Alex Kaloostian

Apple Certified Master Trainer | Systems Integrator | Video Editor | Motion Graphics Artist

An OS by any other name

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Apple has a naming problem.

It’s not a big issue, certainly. It’s nothing that would cause strife or send Apple back to the good old “beleaguered” days. Buts its mildly annoying, and if Apple’s obsessive attention to detail has done anything for me, it has made me much more aware of mild annoyances.

Back in the 90’s, Apple was getting along with System 9, their main and only OS. It was popular enough, it made the iMac possible, it had some genuinely powerful features, and we Apple faithful tried really really hard to convince people it was the greatest OS in the world, but it really wasn’t, not by a long shot. Not even by 1998 standards. The main problem was, it was built on old code. System 9 was built on top of System 8, which was built on top of System 7, and so on, until the whole thing was a big teetering mess, less like an OS and more like the Weasley’s house.

System 9: built on the most advanced OS 1984 had to offer.

Apple knew this, and knew they had to wipe the slate clean and start fresh. They looked at BeOS, which at the time was amazingly advanced and far ahead of the competition, but eventually they settled on NeXTSTEP, which itself was very poplar, stable and advanced. NeXTSTEP’s big advantage was that it was built on top of a rock-solid UNIX foundation, and it was loved by those techies in the know. For instance, Tim Berners-Lee developed the first web browser on Next, and id Software created the Doom engine with it. I can’t go into all of NeXT’s history here, but check out the Wikipedia article, its full of fascinating stuff.  Despite all of this, you’re not going to convince me Apple didn’t pick NeXT over BeOS because they wanted the OS- they also wanted Steve Jobs back.

"Jony Ive and our team pioneered a brand new reforging process to recreate Narsil in exacting detail. We'd like to show it to you now."

“Jony Ive and our team pioneered a brand new reforging process to recreate Narsil in exacting detail. We’d like to show it to you now.”

Anyway, I’m getting off on a tangent. Apple has this great new (to them) OS built on top of UNIX, and they need to give it a name. The number after 9 happens to be 10, and the roman numeral for 10 is X. Just by coincidence, the letter X had been long associated with the UNIX world, so it was kismet the OS should be named OS X. (Yes, you’re supposed to pronounce it “o-s-ten”, not “o-s-x”).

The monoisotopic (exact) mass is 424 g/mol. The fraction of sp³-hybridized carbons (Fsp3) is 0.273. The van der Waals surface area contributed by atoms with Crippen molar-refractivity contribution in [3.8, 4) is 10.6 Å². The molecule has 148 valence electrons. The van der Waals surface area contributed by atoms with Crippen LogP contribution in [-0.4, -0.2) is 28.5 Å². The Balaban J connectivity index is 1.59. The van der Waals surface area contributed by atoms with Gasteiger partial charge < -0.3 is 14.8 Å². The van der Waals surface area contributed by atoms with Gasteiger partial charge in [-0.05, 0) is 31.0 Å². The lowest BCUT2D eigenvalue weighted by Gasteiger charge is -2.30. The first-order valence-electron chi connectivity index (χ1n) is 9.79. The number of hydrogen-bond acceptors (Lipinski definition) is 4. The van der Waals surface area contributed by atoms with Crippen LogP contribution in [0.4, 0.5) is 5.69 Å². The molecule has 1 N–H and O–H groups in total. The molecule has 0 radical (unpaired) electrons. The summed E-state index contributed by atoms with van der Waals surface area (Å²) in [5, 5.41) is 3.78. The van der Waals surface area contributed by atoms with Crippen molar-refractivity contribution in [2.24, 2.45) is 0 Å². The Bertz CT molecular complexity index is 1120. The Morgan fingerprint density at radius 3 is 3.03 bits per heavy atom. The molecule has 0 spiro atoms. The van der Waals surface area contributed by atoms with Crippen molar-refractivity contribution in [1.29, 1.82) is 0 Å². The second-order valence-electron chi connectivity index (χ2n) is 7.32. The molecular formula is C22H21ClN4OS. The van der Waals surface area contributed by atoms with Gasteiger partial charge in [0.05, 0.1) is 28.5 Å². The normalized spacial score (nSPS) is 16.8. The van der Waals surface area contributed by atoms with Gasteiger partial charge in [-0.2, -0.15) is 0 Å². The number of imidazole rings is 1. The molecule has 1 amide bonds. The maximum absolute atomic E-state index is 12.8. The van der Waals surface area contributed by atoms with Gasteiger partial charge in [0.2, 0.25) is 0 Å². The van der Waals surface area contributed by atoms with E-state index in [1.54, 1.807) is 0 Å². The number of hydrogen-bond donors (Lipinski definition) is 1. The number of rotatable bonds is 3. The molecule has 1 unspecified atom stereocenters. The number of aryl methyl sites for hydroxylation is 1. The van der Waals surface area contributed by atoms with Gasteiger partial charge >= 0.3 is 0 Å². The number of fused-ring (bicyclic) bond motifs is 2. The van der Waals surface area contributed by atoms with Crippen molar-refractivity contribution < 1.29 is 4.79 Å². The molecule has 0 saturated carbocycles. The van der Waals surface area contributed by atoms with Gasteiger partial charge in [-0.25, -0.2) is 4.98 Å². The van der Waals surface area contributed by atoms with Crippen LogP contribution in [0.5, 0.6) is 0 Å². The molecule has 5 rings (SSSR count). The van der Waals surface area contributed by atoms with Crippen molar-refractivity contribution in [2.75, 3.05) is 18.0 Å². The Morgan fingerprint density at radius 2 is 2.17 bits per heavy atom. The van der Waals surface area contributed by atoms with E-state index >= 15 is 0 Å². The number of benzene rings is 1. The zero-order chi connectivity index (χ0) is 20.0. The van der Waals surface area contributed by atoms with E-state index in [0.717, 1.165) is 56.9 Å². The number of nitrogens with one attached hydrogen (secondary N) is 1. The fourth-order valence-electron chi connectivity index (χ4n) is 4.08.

Then some time went by, and Apple inevitably made improvements to OSX, and when a new version was ready, rather than calling it OS XI, or OS 11, they went with OS X version 10.1. There was a bit of confusion, but for the most part, it made sense, and we all rolled with it. When OS X version 10.2 came out, no one was surprised.

For more than a decade, we went along with this… OS X version 10.2, 10.3, 10.4, and so on, and we didn’t really even call it that much, because pretty early on, people started to realize Apple’s internal code names were way cooler- “Panther”, “Cheetah”, “Jaguar”, and we started calling it by those names instead, and Apple eventually realized they couldn’t stop it, so they rolled along with it. When someone says they are using “OS X 10.8”, or they are using “Mountain Lion”, they mean the same thing.

500 new features? More like 500 new bugs.

500 new features? More like 500 new bugs.

But now, we have once again reached a point where this is starting to get strange. It was fine to say “10.9”, but when “10.10” came out, it just felt… a little awkward. Moreso, as Apple slots in minor security patches and bug fixes… we are currently up to OS X version 10.10.3, with version 10.10.4 on the way. I couldn’t even TYPE that without messing it up a couple of times. When the next iteration is announced in a couple weeks, if they decide to call it OS X version 10.11, that is just going to get awkward.

Like everyone on the internet, I believe I have a better solution.

Let’s look at Apple’s other OS’s: the iPhone, iPod, iPad and AppleTV all run iOS, currently version 8. When they inevitably get to iOS version 10, or iOS version 11, this isn’t going to sound as awkward, because iOS doesn’t have the word ten it in, duh. Likewise, the Apple Watch runs Watch OS, and while I think they should have left out the space and un-capitalized the W, just for consistency’s sake, I’m still okay with it. So why not rename OS X as MacOS. That way, we can call it MacOS version 11, with no trouble.

iOS, WatchOS, MacOS. Simple, right?

They won’t, I bet. And this time next year, Ill be giving lectures and getting tongue-tied over the phrase “Upgrade to Apple Server version five dot oh dot three for OS Ten version ten dot eleven dot four”.

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Author: alexkaloostian

I'm a video editor, motion graphics designer and Mac IT consultant in the Boston area.

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